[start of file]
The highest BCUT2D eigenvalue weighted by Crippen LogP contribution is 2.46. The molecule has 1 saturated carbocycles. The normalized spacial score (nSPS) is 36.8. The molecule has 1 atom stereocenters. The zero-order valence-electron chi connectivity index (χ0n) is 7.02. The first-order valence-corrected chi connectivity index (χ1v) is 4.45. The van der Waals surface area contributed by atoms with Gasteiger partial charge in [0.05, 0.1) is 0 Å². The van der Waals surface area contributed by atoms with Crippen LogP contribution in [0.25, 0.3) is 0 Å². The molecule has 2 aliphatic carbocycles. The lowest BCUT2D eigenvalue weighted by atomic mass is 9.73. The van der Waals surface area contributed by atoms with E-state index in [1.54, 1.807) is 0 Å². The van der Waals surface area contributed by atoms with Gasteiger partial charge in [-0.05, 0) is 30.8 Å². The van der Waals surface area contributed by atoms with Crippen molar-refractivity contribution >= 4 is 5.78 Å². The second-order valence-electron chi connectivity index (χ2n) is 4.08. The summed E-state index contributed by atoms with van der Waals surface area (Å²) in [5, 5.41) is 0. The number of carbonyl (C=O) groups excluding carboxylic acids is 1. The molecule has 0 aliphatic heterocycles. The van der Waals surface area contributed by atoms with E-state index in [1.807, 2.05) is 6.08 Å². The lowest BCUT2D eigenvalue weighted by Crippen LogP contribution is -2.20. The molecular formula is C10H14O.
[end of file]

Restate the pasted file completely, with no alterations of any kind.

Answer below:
The highest BCUT2D eigenvalue weighted by Crippen LogP contribution is 2.46. The molecule has 1 saturated carbocycles. The normalized spacial score (nSPS) is 36.8. The molecule has 1 atom stereocenters. The zero-order valence-electron chi connectivity index (χ0n) is 7.02. The first-order valence-corrected chi connectivity index (χ1v) is 4.45. The van der Waals surface area contributed by atoms with Gasteiger partial charge in [0.05, 0.1) is 0 Å². The van der Waals surface area contributed by atoms with Crippen LogP contribution in [0.25, 0.3) is 0 Å². The molecule has 2 aliphatic carbocycles. The lowest BCUT2D eigenvalue weighted by atomic mass is 9.73. The van der Waals surface area contributed by atoms with E-state index in [1.54, 1.807) is 0 Å². The van der Waals surface area contributed by atoms with Gasteiger partial charge in [-0.05, 0) is 30.8 Å². The van der Waals surface area contributed by atoms with Crippen molar-refractivity contribution >= 4 is 5.78 Å². The second-order valence-electron chi connectivity index (χ2n) is 4.08. The summed E-state index contributed by atoms with van der Waals surface area (Å²) in [5, 5.41) is 0. The number of carbonyl (C=O) groups excluding carboxylic acids is 1. The molecule has 0 aliphatic heterocycles. The van der Waals surface area contributed by atoms with E-state index in [1.807, 2.05) is 6.08 Å². The lowest BCUT2D eigenvalue weighted by Crippen LogP contribution is -2.20. The molecular formula is C10H14O.